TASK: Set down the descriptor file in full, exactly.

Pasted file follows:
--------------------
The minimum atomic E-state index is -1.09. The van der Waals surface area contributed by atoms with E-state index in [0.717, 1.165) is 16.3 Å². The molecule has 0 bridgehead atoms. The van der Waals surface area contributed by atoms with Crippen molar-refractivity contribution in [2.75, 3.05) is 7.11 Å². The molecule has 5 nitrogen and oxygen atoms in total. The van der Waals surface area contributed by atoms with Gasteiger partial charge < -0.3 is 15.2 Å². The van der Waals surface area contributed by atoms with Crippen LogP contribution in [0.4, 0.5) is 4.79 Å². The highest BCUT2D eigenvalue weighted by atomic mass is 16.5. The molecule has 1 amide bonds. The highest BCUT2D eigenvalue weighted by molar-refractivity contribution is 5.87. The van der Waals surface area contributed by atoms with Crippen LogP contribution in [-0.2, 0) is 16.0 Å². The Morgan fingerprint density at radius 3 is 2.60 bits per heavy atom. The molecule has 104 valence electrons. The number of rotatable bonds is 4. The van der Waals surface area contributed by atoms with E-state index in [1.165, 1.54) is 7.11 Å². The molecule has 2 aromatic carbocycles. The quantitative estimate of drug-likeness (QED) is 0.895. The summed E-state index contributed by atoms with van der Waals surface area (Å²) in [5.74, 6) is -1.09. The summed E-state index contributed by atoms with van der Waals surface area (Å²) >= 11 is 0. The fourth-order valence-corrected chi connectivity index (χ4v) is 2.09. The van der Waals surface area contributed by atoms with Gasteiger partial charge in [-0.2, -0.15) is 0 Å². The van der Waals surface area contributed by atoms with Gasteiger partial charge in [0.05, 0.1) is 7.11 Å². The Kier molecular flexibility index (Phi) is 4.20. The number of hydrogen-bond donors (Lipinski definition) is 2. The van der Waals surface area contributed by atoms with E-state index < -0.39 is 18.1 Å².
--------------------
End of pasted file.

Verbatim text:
The minimum atomic E-state index is -1.09. The van der Waals surface area contributed by atoms with E-state index in [0.717, 1.165) is 16.3 Å². The molecule has 0 bridgehead atoms. The van der Waals surface area contributed by atoms with Crippen molar-refractivity contribution in [2.75, 3.05) is 7.11 Å². The molecule has 5 nitrogen and oxygen atoms in total. The van der Waals surface area contributed by atoms with Gasteiger partial charge < -0.3 is 15.2 Å². The van der Waals surface area contributed by atoms with Crippen LogP contribution in [0.4, 0.5) is 4.79 Å². The highest BCUT2D eigenvalue weighted by atomic mass is 16.5. The molecule has 1 amide bonds. The highest BCUT2D eigenvalue weighted by molar-refractivity contribution is 5.87. The van der Waals surface area contributed by atoms with Crippen LogP contribution in [-0.2, 0) is 16.0 Å². The Morgan fingerprint density at radius 3 is 2.60 bits per heavy atom. The molecule has 104 valence electrons. The number of rotatable bonds is 4. The van der Waals surface area contributed by atoms with E-state index in [1.165, 1.54) is 7.11 Å². The molecule has 2 aromatic carbocycles. The quantitative estimate of drug-likeness (QED) is 0.895. The summed E-state index contributed by atoms with van der Waals surface area (Å²) in [5.74, 6) is -1.09. The summed E-state index contributed by atoms with van der Waals surface area (Å²) >= 11 is 0. The fourth-order valence-corrected chi connectivity index (χ4v) is 2.09. The van der Waals surface area contributed by atoms with Gasteiger partial charge in [-0.2, -0.15) is 0 Å². The van der Waals surface area contributed by atoms with Gasteiger partial charge in [0.05, 0.1) is 7.11 Å². The Kier molecular flexibility index (Phi) is 4.20. The number of hydrogen-bond donors (Lipinski definition) is 2. The van der Waals surface area contributed by atoms with E-state index < -0.39 is 18.1 Å².